Inquiring leaders want to know, “How can we improve those on our team?” “How can we acquire, train and retain talent?” It’s worth considering. We must view our team members as co-laborers brought to us by God. He has given them to us to steward, and allows us to nurture and encourage them along the way. So, let’s grapple with the opportunity of how best to engage our team members to connect with God. As leaders, we can lead them closer to God only if we have gone there first.
A common attraction at our local county fair is the house of mirrors. When a person walks into the exhibit, one sees their reflection “rearranged” depending on the shape of the mirror’s width or height. One mirror makes you appear
I was tired but energized by the response of the audience. I had completed my ninth day of teaching business and leadership skills in several remote villages on a mission trip to Kenya. And now, we weren’t quite sure how many would attend our business women’s conference at this location. We knew God would honor our efforts, even if only 20 people showed up.
We were overjoyed when on day one, the rural church sanctuary was overstuffed with women, many seated on the dirt floor. Countless others piled into flimsy plastic lawn chairs, spilling out every opening of the cracked block walls under the shelter of the sweltering corrugated tin roof. Scores more strained to lean in through pane-less window shaped holes to glean wisdom, and even more lined up on curbs outside. We were impressed with their desire to learn – no matter what obstacles they faced to get there or the discomfort they experienced to listen in.
Leadership. At times it seems very lonely at the top. But it doesn’t need to be that way. We don’t have to succumb to the lies of leadership; we can overcome any falsehood associated with the challenge of leading as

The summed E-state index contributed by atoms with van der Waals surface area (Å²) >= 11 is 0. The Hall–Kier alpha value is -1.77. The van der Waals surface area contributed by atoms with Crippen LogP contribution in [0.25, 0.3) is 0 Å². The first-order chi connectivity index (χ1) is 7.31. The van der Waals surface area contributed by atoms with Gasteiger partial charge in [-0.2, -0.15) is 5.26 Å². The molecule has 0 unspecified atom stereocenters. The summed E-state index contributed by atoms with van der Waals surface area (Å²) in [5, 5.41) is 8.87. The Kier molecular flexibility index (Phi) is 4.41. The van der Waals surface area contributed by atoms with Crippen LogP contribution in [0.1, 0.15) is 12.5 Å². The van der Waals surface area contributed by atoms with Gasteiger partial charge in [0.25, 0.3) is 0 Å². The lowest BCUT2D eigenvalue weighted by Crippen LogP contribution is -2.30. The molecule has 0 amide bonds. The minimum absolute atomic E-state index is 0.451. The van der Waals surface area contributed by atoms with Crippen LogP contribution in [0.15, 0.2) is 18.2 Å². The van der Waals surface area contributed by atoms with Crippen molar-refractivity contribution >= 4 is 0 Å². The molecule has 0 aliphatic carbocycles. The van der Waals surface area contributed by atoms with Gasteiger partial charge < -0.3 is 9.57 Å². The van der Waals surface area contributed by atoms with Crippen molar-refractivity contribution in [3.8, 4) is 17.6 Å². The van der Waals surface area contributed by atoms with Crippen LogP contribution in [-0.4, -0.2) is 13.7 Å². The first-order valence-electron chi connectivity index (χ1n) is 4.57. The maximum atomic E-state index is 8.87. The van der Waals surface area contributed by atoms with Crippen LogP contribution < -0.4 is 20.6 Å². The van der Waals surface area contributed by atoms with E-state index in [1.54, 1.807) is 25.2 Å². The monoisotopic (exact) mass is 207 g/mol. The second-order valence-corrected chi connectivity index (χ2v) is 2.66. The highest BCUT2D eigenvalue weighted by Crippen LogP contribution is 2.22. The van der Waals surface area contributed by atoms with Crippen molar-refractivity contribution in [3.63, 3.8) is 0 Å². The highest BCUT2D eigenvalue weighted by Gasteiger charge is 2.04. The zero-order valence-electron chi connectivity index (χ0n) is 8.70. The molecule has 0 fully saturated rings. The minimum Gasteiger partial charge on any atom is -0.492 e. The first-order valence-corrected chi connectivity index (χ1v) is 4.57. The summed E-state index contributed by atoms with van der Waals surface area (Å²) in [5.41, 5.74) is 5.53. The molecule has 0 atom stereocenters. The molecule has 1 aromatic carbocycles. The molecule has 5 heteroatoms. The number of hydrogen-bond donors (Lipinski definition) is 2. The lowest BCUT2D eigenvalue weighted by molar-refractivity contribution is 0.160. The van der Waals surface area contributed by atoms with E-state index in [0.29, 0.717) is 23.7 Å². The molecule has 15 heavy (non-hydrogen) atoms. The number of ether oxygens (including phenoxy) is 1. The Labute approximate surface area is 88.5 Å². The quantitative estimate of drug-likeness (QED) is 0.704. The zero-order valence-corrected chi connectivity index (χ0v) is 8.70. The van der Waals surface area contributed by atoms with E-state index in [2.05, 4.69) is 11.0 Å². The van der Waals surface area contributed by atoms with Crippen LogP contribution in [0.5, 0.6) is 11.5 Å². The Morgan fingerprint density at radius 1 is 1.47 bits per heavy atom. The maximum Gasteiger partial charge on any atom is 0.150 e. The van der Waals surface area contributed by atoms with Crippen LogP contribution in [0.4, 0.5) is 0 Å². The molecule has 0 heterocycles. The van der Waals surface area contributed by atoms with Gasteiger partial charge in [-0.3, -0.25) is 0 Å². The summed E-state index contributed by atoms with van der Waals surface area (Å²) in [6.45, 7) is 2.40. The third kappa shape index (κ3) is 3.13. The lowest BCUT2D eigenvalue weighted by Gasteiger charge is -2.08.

Are you lonely at the top?
Isolation comes when leaders make unpopular choices, enforce difficult executive motions, balance ragged budgets or make risky solo decisions. At these times, leadership can seem like a forlorn and friendless wilderness.
A recent survey cited in The Harvard Business Review states “half of CEOs report experiencing feelings of loneliness in their role, and of this group, 61 percent believe it hinders their performance. First-time CEOs are particularly susceptible to this isolation. Nearly 70 percent of first-time CEOs who experience loneliness report that the feelings negatively affect their performance.”
As leaders, we can guard against any looming temptation to prefer seclusion. We must refuse to believe isolation is an essential ingredient in our leadership role. This is a lie. We walk in truth when we choose to make intentional connections with our team an indispensable and an essential priority. Team relationships are not just good for leaders, these associations are needed for team vitality.
One of the best things about the Lead Like Jesus Encounter is the unique experience it brings for growth in leaders. It works because leaders take time out for positive self-care as they uncover brand new ways to further practice God’s presence. Through solid Bible teaching, group interaction and vulnerable activities, participants are encouraged to become engaged and to explore fresh ways to grasp a deeper understanding of the passion of God.